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Hawkeye quarterback accepts much of the blame for Saturday's loss. Andrew Logue/The Register

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The explanation from Jake Rudock was succinct and accurate.

"We've just got to come out and play better football," Rudock said Saturday after Iowa's 51-14 loss to Minnesota. "It's really that simple."

It's also just a matter of time before folks will rekindle a quarterbacking controversy, after Rudock struggled through a 10-of-19 passing performance that netted 89 yards and included an interception.

He was replaced by C.J. Beathard, who didn't fare much better, going 3-of-7 for 32 yards.

Truth is, this sort of embarrassment goes beyond any one position and belongs to an entire unit.

Outside of tailback Akrum Wadley (nine carries for 68 yards), the entire offense dropped a statistical you-know-what in the punch bowl.

Mark Weisman averaged 1.5 yards per rush behind slip-shod blocking, while Rudock and Beathard were given little time to scan the field.

"They brought a few different pressures," Rudock said. "Nothing they hadn't done before.

"That's the thing: They played their game plan. We just didn't handle it well."

Rudock was coming off a stellar effort the previous week, connecting on 12 of 19 attempts for 239 yards during a 48-7 rout of Northwestern.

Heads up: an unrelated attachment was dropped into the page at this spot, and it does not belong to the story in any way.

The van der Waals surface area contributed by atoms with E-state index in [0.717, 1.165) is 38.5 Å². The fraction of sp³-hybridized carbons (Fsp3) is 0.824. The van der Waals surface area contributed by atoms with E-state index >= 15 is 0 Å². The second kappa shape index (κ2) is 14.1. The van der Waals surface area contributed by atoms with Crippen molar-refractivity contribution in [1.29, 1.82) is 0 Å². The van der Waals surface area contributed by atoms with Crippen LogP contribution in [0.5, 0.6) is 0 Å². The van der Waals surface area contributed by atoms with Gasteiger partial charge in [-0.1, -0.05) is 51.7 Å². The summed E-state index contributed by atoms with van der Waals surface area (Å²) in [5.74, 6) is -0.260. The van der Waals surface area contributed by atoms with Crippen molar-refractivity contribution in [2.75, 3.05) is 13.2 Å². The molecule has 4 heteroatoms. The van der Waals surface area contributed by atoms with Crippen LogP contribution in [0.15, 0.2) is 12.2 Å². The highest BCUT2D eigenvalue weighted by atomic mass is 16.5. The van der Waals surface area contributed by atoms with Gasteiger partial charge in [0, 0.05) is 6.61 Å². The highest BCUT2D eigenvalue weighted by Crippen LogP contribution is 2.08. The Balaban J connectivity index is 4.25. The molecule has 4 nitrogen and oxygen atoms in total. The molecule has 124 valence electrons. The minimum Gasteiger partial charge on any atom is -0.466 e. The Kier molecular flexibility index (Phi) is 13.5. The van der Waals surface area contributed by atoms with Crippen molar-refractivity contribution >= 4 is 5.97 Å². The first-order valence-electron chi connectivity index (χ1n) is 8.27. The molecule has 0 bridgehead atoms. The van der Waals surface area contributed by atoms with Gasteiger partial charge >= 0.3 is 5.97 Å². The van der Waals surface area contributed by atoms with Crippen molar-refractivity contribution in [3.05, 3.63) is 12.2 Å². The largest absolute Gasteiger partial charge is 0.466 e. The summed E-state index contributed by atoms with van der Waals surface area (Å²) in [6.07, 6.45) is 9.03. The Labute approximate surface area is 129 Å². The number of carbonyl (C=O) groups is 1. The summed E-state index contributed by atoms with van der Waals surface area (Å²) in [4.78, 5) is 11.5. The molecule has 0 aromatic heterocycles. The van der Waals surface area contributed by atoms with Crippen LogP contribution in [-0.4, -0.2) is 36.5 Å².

He was also completed three early passes Saturday — twice hitting Tevaun Smith, covering 35 yards — as the Hawkeyes drove 76 yards on their first series vs. Minnesota.

"You always feel good about going down and scoring," Rudock said. "Very few games are won with just seven points. We knew we had to score more."

So, what happened?

"I have no idea," said Smith, who ended with three grabs for 38 yards.

Give credit to the Gophers for showing some fortitude.

"Our kids didn't panic," coach Jerry Kill said. "Our defensive coordinator (Tracy Claeys) is a sharp guy and he threw some things in there. ... You work your way into calling a game."

From the Iowa perspective, it was galling.

"We got outplayed and outcoached in all three phases," Hawkeye coach Kirk Ferentz said. "Credit goes to Minnesota. They were clearly the aggressors today, and we were the acceptors.

"Just a bad combination."

Rudock compounded the situation, throwing a pick on Iowa's second series. But he and Beathard were also victims of poor field position, with five possessions starting inside their own 15-yard line.

"That's not an excuse," Rudock said. "If you get it at the 1, you want to go 99. It's just executing, and we didn't execute."

Iowa gained a total of 157 yards on its opening and closing drives, but covered just 60 yards on the 10 possessions in between.

"I can't really put a finger on it," Rudock said. "We just didn't play good football. We got what we deserved."

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